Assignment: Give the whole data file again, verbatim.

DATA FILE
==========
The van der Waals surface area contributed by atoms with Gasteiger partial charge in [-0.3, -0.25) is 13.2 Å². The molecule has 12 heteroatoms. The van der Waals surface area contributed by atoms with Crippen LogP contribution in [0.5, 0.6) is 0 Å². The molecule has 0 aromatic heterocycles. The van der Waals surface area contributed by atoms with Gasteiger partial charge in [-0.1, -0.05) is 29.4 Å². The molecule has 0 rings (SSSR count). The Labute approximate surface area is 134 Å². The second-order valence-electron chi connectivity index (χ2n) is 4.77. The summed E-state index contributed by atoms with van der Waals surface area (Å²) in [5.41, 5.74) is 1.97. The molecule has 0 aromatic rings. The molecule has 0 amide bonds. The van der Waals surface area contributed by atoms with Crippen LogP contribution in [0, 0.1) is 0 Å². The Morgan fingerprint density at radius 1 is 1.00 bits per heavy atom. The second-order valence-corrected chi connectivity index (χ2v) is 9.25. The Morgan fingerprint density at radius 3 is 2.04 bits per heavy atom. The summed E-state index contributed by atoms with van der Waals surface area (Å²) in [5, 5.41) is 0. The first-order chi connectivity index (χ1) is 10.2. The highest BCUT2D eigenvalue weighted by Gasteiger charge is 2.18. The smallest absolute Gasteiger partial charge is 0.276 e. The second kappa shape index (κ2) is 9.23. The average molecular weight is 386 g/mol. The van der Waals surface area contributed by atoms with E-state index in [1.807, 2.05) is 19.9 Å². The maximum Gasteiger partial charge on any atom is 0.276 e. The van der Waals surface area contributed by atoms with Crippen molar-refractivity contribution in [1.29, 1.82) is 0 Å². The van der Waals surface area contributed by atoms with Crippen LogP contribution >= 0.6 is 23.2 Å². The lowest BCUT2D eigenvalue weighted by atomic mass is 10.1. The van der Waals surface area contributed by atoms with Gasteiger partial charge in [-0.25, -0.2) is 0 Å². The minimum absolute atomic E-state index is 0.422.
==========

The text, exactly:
The van der Waals surface area contributed by atoms with Gasteiger partial charge in [-0.3, -0.25) is 13.2 Å². The molecule has 12 heteroatoms. The van der Waals surface area contributed by atoms with Crippen LogP contribution in [0.5, 0.6) is 0 Å². The molecule has 0 aromatic heterocycles. The van der Waals surface area contributed by atoms with Gasteiger partial charge in [-0.1, -0.05) is 29.4 Å². The molecule has 0 rings (SSSR count). The Labute approximate surface area is 134 Å². The second-order valence-electron chi connectivity index (χ2n) is 4.77. The summed E-state index contributed by atoms with van der Waals surface area (Å²) in [5.41, 5.74) is 1.97. The molecule has 0 aromatic rings. The molecule has 0 amide bonds. The van der Waals surface area contributed by atoms with Crippen LogP contribution in [0, 0.1) is 0 Å². The Morgan fingerprint density at radius 1 is 1.00 bits per heavy atom. The second-order valence-corrected chi connectivity index (χ2v) is 9.25. The Morgan fingerprint density at radius 3 is 2.04 bits per heavy atom. The summed E-state index contributed by atoms with van der Waals surface area (Å²) in [5, 5.41) is 0. The first-order chi connectivity index (χ1) is 10.2. The highest BCUT2D eigenvalue weighted by Gasteiger charge is 2.18. The smallest absolute Gasteiger partial charge is 0.276 e. The second kappa shape index (κ2) is 9.23. The average molecular weight is 386 g/mol. The van der Waals surface area contributed by atoms with E-state index in [1.807, 2.05) is 19.9 Å². The maximum Gasteiger partial charge on any atom is 0.276 e. The van der Waals surface area contributed by atoms with Crippen molar-refractivity contribution in [1.29, 1.82) is 0 Å². The van der Waals surface area contributed by atoms with Crippen LogP contribution >= 0.6 is 23.2 Å². The lowest BCUT2D eigenvalue weighted by atomic mass is 10.1. The van der Waals surface area contributed by atoms with Gasteiger partial charge in [-0.25, -0.2) is 0 Å². The minimum absolute atomic E-state index is 0.422.